• Step 2: "OK, dad, now you take the mouse. I'm going to tell you what to do, step by step."
  • Step 3: "You're doing great, dad. I'm going to go to the kitchen now and pour myself a cup of coffee. By the time I get back, I want to see that you have sent me an email."

So the three steps could be roughly described as "show me how," "let me try," and "test me." Your online training should follow the same basic pattern:

  • Step 1: Animation. The learner watches the task through a screen cam-like interface. Each step is described in text (and possibly audio, though I personally find audio to be much less useful than you would think) as the task is being performed.
  • Step 2: Simulation. The learner sees the text prompt for each step and then is expected to perform the action. Ideally, when the learner performs the step incorrectly, the training should allow the learner to get a hint, try again, or have the software show (through animation) the correct way to perform the step.
  • Step 3: Test. This is basically the simulation without the step descriptions. There are different approaches to giving feedback on incorrect answers and, frankly, I haven't seen any usability testing that shows one approach to be superior to the others. Be sure to review the testing feedback options when you evaluate your simulation authoring packages and decide which approach is most consistent with your instructional philosophy and learning use cases.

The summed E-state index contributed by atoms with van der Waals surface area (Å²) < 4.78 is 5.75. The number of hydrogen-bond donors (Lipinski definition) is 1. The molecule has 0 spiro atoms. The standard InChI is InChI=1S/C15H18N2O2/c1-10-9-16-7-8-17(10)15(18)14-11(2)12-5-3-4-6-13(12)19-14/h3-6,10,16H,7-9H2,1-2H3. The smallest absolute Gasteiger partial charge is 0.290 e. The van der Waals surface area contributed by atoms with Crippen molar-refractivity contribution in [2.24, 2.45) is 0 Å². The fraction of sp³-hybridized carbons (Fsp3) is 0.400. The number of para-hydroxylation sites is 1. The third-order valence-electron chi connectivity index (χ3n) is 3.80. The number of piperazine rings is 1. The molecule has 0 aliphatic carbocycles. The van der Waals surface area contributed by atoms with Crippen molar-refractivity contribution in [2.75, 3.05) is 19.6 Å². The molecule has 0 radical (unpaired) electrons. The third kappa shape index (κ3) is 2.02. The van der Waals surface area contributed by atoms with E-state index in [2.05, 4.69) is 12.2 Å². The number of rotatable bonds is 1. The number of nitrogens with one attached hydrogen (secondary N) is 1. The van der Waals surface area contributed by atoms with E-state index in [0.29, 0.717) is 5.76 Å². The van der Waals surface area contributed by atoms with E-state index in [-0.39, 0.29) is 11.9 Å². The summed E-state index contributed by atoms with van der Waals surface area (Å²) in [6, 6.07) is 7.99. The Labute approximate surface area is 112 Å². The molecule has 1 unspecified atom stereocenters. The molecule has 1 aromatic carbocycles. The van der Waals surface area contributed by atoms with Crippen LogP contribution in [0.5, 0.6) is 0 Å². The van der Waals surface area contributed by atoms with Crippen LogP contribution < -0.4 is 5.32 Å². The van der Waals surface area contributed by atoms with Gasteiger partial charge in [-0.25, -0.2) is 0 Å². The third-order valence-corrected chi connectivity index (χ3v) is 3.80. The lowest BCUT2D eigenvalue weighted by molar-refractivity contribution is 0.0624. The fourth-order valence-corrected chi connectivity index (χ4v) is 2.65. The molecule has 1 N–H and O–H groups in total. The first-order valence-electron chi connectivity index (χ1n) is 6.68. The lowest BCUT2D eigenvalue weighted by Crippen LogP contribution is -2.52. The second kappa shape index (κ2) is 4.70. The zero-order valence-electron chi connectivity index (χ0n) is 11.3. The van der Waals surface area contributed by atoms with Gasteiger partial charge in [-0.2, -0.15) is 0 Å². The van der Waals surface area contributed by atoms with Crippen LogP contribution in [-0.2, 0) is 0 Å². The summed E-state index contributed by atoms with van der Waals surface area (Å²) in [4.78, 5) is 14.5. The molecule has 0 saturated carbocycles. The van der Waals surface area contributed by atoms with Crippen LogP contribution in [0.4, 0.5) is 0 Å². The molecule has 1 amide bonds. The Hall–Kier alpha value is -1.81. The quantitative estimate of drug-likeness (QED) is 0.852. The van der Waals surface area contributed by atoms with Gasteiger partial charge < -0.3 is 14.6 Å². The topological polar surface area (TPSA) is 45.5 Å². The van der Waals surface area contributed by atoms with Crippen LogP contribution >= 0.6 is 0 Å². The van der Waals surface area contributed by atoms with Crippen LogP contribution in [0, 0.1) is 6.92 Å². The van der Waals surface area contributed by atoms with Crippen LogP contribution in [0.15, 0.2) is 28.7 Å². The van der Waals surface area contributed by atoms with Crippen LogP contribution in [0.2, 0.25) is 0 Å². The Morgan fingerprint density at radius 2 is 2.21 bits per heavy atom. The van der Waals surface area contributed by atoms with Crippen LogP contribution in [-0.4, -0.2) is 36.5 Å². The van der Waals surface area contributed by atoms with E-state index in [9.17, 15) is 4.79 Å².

Notice that our use case assumes that Bernice is learning an upgrade to a software package that she already knows, which means that she is mostly learning how to use the software to perform business tasks that she already understands rather than learning new business tasks altogether. In this scenario, you'll want to keep your expository prose to a minimum. There's nothing more frustrating than sitting through a long explanation (especially an audio explanation that you can't skim) of how and why to do something that you already know well. However, even in a situation in which some of your learners are new to the tasks, (for example, Brad, the new broker, fresh out of college), I strongly recommend that you author your courses for the experienced user first and then add separate learning modules that give more rationale and more business task details to your new learners whenever you can. This will enable you to give attention to both audiences while also allowing you to re-use as much of your work as possible. Naturally, there are exceptions to every rule; if the tasks that you are teaching are complex and absolutely require a lot of narrative at each step, then you may have to build your courses twice.